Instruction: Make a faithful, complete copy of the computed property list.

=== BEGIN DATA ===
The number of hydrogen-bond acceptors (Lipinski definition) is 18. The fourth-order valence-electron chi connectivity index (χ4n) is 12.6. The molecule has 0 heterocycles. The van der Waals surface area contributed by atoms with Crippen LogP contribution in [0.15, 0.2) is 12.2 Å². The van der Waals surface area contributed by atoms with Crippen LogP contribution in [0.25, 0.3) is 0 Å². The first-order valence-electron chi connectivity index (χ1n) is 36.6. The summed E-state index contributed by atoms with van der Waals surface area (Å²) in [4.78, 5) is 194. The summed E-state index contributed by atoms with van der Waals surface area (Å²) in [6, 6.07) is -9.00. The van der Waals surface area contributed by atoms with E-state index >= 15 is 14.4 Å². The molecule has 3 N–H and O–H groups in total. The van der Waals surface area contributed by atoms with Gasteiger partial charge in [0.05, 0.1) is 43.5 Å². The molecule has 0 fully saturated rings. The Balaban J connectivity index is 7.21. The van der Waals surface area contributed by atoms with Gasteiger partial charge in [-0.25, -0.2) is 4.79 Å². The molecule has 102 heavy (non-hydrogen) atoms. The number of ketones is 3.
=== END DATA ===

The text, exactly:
The number of hydrogen-bond acceptors (Lipinski definition) is 18. The fourth-order valence-electron chi connectivity index (χ4n) is 12.6. The molecule has 0 heterocycles. The van der Waals surface area contributed by atoms with Crippen LogP contribution in [0.15, 0.2) is 12.2 Å². The van der Waals surface area contributed by atoms with Crippen LogP contribution in [0.25, 0.3) is 0 Å². The first-order valence-electron chi connectivity index (χ1n) is 36.6. The summed E-state index contributed by atoms with van der Waals surface area (Å²) in [4.78, 5) is 194. The summed E-state index contributed by atoms with van der Waals surface area (Å²) in [6, 6.07) is -9.00. The van der Waals surface area contributed by atoms with E-state index >= 15 is 14.4 Å². The molecule has 3 N–H and O–H groups in total. The van der Waals surface area contributed by atoms with Gasteiger partial charge in [0.05, 0.1) is 43.5 Å². The molecule has 0 fully saturated rings. The Balaban J connectivity index is 7.21. The van der Waals surface area contributed by atoms with Gasteiger partial charge in [-0.25, -0.2) is 4.79 Å². The molecule has 102 heavy (non-hydrogen) atoms. The number of ketones is 3.